A tried-and-true formula for essay success

In last week’s blog, we heard from our TWE tutor, Joe, about his tried-and-true formula for essay success.  

Joe’s back this week to share more of his tips for approaching essay-writing – and life! 🙂 Read on to get his great nuggets on writing and English class essays…

Here are some tips and tricks I gained as a current university student through my years in school. I think there is a simple approach to learning a distinct method that you’ll use not only inside school but outside as well. As I grew my essay-writing skills throughout high school and even into my undergraduate years, here are the top three tips I have for improving grades on papers. 

Tip #1 – You and the Writing Process: Understanding the Directions Before Writing

My relationship with writing essays changed dramatically for the better when I started following the rule of not starting my essay until I fully understood the directions or prompt. Writing an essay when you’re not entirely informed can be a very slow essay approach which will unfortunately be reflected in the grade you receive on your paper. When I got to college, the first essay I had to write, I did not plan and understand what I was trying to argue and ended up having to rewrite a few times as I ended up going in the opposite direction I planned. 

Utilize collaboration with your classmates and teacher to make this process easier.  I rarely can sit down and write an essay without utilizing the help of my peers beforehand, and I’ve found that aligning with them as I’m still outlining my essay works best. Then, the essay almost writes itself as I have all the necessary information to produce an impressive, well-informed piece of writing. 

Tip #2 You and the Writing Process: Analyze, Explain, and Give Details as You Write.

Another helpful tip is to over-analyze and explain. I say over-analyze because you probably will not be over-analyzing – this is to get you in the habit of thoroughly explaining your thoughts. 

I leave my most intense writing until my final editing phase, as my first couple of drafts act as an outpouring of all the information and ideas that I formulated in my pre-writing phase. In doing this, you’re able to get everything down on paper and out of your head, where you can then later move to hone in on the essay’s main points you wrote and come up with. If it seems like you’re writing too much, you’re probably doing it right.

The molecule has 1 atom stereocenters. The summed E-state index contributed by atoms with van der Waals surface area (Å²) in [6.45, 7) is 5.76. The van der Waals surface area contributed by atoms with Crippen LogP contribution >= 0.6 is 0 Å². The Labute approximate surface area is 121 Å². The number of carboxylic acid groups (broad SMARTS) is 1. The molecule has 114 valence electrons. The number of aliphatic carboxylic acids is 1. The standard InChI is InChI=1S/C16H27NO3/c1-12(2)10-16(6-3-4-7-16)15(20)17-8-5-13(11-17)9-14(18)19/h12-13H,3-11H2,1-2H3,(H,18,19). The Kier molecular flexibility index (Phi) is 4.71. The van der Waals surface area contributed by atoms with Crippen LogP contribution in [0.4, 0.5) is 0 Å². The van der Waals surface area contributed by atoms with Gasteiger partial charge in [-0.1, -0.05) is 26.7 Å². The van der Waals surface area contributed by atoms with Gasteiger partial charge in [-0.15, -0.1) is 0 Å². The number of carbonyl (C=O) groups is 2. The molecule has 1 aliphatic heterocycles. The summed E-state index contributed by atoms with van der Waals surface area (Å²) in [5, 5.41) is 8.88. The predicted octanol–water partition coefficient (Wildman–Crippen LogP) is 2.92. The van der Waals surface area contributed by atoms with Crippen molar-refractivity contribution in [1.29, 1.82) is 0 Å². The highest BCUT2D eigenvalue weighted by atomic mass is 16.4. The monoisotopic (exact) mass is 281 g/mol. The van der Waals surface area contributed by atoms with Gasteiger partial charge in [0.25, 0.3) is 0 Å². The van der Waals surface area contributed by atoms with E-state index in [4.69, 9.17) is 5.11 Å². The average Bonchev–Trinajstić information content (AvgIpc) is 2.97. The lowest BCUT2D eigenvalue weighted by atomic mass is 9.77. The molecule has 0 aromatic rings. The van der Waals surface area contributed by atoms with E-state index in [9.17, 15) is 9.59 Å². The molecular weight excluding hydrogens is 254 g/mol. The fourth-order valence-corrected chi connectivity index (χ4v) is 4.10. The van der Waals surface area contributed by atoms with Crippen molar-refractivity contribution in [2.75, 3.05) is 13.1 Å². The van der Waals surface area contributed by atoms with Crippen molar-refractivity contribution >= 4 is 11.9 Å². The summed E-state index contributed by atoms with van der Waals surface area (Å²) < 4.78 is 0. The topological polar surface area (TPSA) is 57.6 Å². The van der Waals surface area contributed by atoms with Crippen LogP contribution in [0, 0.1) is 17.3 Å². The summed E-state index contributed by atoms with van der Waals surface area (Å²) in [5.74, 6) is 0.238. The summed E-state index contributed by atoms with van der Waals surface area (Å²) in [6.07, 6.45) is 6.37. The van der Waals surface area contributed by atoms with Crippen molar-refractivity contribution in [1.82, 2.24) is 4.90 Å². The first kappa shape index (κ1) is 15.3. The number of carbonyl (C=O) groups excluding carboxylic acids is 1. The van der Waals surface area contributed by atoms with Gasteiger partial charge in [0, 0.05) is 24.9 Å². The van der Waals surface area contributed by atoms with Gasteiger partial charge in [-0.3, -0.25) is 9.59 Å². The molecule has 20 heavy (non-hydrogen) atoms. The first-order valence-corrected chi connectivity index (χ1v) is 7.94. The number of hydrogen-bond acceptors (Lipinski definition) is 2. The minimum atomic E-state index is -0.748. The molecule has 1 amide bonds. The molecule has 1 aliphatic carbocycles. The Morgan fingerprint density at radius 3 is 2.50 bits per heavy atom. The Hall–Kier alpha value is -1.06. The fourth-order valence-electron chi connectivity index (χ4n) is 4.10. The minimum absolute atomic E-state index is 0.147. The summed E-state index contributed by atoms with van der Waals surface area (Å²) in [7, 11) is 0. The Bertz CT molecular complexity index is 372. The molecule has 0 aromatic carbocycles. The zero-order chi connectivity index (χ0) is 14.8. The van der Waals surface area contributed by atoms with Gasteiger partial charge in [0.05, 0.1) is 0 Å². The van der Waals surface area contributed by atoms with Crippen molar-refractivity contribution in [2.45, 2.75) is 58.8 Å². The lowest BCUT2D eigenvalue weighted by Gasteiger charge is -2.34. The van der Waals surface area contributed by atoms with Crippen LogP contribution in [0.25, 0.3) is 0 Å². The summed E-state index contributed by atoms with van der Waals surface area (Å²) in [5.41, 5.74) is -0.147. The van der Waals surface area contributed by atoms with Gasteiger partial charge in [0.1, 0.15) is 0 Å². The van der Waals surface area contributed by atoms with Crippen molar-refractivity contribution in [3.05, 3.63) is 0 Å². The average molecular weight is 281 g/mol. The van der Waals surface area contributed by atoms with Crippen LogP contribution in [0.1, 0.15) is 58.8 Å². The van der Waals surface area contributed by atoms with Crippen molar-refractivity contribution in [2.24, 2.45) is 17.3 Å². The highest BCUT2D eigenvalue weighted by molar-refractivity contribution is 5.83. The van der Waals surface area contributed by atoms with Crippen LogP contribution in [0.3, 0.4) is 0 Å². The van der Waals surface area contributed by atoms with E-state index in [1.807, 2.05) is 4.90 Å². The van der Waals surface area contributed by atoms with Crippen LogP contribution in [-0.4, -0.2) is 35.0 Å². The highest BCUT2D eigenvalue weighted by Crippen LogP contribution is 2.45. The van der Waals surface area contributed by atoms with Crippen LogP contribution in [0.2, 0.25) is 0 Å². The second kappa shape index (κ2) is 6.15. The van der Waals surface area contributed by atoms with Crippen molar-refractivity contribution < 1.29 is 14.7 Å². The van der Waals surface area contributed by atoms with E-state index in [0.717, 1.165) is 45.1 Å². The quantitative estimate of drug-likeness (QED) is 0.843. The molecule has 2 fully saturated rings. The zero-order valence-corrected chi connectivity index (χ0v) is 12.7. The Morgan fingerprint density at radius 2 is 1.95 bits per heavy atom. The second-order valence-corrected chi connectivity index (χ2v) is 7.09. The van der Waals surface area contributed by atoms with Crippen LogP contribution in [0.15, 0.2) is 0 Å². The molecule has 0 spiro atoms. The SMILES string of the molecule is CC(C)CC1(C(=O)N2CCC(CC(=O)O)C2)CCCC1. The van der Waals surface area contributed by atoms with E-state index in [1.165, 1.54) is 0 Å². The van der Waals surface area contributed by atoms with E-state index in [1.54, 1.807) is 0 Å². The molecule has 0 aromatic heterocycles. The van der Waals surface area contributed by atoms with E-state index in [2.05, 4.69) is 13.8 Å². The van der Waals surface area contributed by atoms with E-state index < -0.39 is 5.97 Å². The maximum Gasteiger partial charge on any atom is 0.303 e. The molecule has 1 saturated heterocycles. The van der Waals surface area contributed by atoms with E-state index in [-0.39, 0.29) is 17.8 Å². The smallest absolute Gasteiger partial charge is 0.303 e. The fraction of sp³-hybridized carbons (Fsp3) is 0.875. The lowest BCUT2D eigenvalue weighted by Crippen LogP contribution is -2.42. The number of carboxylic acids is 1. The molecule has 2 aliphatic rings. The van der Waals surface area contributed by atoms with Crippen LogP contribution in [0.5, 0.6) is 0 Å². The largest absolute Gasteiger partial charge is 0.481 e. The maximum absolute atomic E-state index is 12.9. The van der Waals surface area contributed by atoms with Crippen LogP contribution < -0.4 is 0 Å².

The more you write, the more material you have to edit and mold into that “A” of a paper; it is easier to remove words than struggle to brainstorm more that fit your flow. 

Tip #3 – You and the Writing Process: Give the Real Meaning – Connect Your Life to the Conclusion.

This leads to my final tip. In my eyes, the best papers have the strongest finishes. A great conclusion will separate your papers from the rest; and leave your teacher with something to linger on after reading. The student who can effectively summarize and close out their paper shows the teacher that they truly grasp the prompt and their answer to said prompt. 

In high school, I found myself reaching the conclusion and being burnt out and wanting to just close my laptop and be “done”. I highly encourage you to step away from your computer once you’ve finished the main part of your paper, this will allow you to collect your thoughts and recharge before tackling this important final step – the conclision. 

Your conclusion should be personal and thorough, especially if it’s an argumentative essay. By connecting your conclusion to your life, you will be adding meaning to your answer and the overall position that you took, strengthening your entire paper in the process. Topics like society, relationships, self growth and resolving conflicts cover many of the main ideas you can add to your conclusion as you relate to life and the work. 

  • Understanding the Directions Before Writing
  • You and the Writing Process: Analyze, Explain, and Give Details as You Write
  • Connect to your life in the conclusion

If I could go back and redo high school, I wouldn’t change a lot, as high school is a time to learn and grow as a young adult. But, I would change these small approaches to school and English classes especially to better prepare myself for college success and my future career. I do believe these tips can push you ahead and create effective habits no matter the level of English class and enjoy the process along the way. 

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